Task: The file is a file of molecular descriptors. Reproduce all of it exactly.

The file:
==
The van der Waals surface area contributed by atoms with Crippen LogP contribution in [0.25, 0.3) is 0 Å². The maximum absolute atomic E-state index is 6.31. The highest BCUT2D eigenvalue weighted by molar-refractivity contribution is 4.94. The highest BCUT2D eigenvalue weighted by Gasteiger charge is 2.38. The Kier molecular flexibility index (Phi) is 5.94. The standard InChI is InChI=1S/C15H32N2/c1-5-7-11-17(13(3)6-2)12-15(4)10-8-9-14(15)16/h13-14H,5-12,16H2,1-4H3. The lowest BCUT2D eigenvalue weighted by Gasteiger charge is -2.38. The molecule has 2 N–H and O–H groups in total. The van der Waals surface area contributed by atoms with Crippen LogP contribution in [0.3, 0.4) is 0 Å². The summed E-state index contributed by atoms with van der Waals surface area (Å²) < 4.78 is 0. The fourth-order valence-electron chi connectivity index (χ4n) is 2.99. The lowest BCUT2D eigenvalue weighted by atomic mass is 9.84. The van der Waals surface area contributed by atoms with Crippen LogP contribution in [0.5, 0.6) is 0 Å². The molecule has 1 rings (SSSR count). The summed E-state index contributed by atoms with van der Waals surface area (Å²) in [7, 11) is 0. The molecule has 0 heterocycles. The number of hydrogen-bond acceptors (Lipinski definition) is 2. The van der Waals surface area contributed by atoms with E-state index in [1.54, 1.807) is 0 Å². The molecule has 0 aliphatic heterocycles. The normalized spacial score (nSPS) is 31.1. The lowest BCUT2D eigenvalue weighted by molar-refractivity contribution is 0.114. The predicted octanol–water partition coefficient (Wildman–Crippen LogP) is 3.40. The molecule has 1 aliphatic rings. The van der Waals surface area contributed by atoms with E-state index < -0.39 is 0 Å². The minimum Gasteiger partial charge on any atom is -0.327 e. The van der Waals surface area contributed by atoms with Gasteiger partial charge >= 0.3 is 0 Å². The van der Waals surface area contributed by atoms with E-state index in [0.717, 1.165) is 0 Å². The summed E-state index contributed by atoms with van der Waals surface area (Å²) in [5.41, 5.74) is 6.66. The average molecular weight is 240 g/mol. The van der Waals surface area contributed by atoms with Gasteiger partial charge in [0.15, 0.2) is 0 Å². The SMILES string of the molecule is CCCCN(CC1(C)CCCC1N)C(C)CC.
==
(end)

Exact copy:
The van der Waals surface area contributed by atoms with Crippen LogP contribution in [0.25, 0.3) is 0 Å². The maximum absolute atomic E-state index is 6.31. The highest BCUT2D eigenvalue weighted by molar-refractivity contribution is 4.94. The highest BCUT2D eigenvalue weighted by Gasteiger charge is 2.38. The Kier molecular flexibility index (Phi) is 5.94. The standard InChI is InChI=1S/C15H32N2/c1-5-7-11-17(13(3)6-2)12-15(4)10-8-9-14(15)16/h13-14H,5-12,16H2,1-4H3. The lowest BCUT2D eigenvalue weighted by Gasteiger charge is -2.38. The molecule has 2 N–H and O–H groups in total. The van der Waals surface area contributed by atoms with Crippen LogP contribution in [0.3, 0.4) is 0 Å². The summed E-state index contributed by atoms with van der Waals surface area (Å²) < 4.78 is 0. The fourth-order valence-electron chi connectivity index (χ4n) is 2.99. The lowest BCUT2D eigenvalue weighted by atomic mass is 9.84. The van der Waals surface area contributed by atoms with Crippen LogP contribution in [0.5, 0.6) is 0 Å². The molecule has 1 rings (SSSR count). The summed E-state index contributed by atoms with van der Waals surface area (Å²) in [7, 11) is 0. The molecule has 0 heterocycles. The number of hydrogen-bond acceptors (Lipinski definition) is 2. The van der Waals surface area contributed by atoms with E-state index in [1.54, 1.807) is 0 Å². The molecule has 0 aliphatic heterocycles. The normalized spacial score (nSPS) is 31.1. The lowest BCUT2D eigenvalue weighted by molar-refractivity contribution is 0.114. The predicted octanol–water partition coefficient (Wildman–Crippen LogP) is 3.40. The molecule has 1 aliphatic rings. The van der Waals surface area contributed by atoms with E-state index < -0.39 is 0 Å². The minimum Gasteiger partial charge on any atom is -0.327 e. The van der Waals surface area contributed by atoms with Gasteiger partial charge >= 0.3 is 0 Å². The van der Waals surface area contributed by atoms with E-state index in [0.717, 1.165) is 0 Å². The summed E-state index contributed by atoms with van der Waals surface area (Å²) in [5.41, 5.74) is 6.66. The average molecular weight is 240 g/mol. The van der Waals surface area contributed by atoms with Gasteiger partial charge in [0.15, 0.2) is 0 Å². The SMILES string of the molecule is CCCCN(CC1(C)CCCC1N)C(C)CC.